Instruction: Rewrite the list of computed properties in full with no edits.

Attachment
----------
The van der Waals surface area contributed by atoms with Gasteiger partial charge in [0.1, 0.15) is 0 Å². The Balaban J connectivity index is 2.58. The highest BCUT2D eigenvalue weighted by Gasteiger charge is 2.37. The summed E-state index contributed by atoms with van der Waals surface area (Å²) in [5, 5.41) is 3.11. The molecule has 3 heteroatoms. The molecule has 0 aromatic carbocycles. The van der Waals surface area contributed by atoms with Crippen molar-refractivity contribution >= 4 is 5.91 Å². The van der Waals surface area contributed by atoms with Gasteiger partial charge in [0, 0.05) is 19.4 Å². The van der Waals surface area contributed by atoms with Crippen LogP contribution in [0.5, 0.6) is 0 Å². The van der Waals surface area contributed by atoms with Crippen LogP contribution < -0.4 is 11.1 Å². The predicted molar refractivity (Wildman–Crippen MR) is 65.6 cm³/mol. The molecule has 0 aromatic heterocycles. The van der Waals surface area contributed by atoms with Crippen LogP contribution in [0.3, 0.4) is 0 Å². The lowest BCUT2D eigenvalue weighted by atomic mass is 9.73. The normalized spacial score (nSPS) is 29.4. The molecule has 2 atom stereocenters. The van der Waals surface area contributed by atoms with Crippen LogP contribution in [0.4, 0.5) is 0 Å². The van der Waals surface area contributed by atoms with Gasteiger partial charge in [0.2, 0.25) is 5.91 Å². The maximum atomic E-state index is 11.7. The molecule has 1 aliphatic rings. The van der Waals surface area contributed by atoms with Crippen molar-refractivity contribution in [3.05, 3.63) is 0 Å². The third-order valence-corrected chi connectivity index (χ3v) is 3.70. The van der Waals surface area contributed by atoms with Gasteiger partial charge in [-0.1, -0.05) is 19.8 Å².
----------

The van der Waals surface area contributed by atoms with Gasteiger partial charge in [0.1, 0.15) is 0 Å². The Balaban J connectivity index is 2.58. The highest BCUT2D eigenvalue weighted by Gasteiger charge is 2.37. The summed E-state index contributed by atoms with van der Waals surface area (Å²) in [5, 5.41) is 3.11. The molecule has 3 heteroatoms. The molecule has 0 aromatic carbocycles. The van der Waals surface area contributed by atoms with Crippen molar-refractivity contribution >= 4 is 5.91 Å². The van der Waals surface area contributed by atoms with Gasteiger partial charge in [0, 0.05) is 19.4 Å². The van der Waals surface area contributed by atoms with Crippen LogP contribution in [0.5, 0.6) is 0 Å². The van der Waals surface area contributed by atoms with Crippen LogP contribution < -0.4 is 11.1 Å². The predicted molar refractivity (Wildman–Crippen MR) is 65.6 cm³/mol. The molecule has 0 aromatic heterocycles. The van der Waals surface area contributed by atoms with Crippen LogP contribution in [0.3, 0.4) is 0 Å². The lowest BCUT2D eigenvalue weighted by atomic mass is 9.73. The normalized spacial score (nSPS) is 29.4. The molecule has 2 atom stereocenters. The van der Waals surface area contributed by atoms with Crippen LogP contribution in [0.4, 0.5) is 0 Å². The van der Waals surface area contributed by atoms with Gasteiger partial charge in [0.2, 0.25) is 5.91 Å². The maximum atomic E-state index is 11.7. The molecule has 1 aliphatic rings. The van der Waals surface area contributed by atoms with Crippen molar-refractivity contribution in [3.05, 3.63) is 0 Å². The third-order valence-corrected chi connectivity index (χ3v) is 3.70. The van der Waals surface area contributed by atoms with Gasteiger partial charge in [-0.1, -0.05) is 19.8 Å².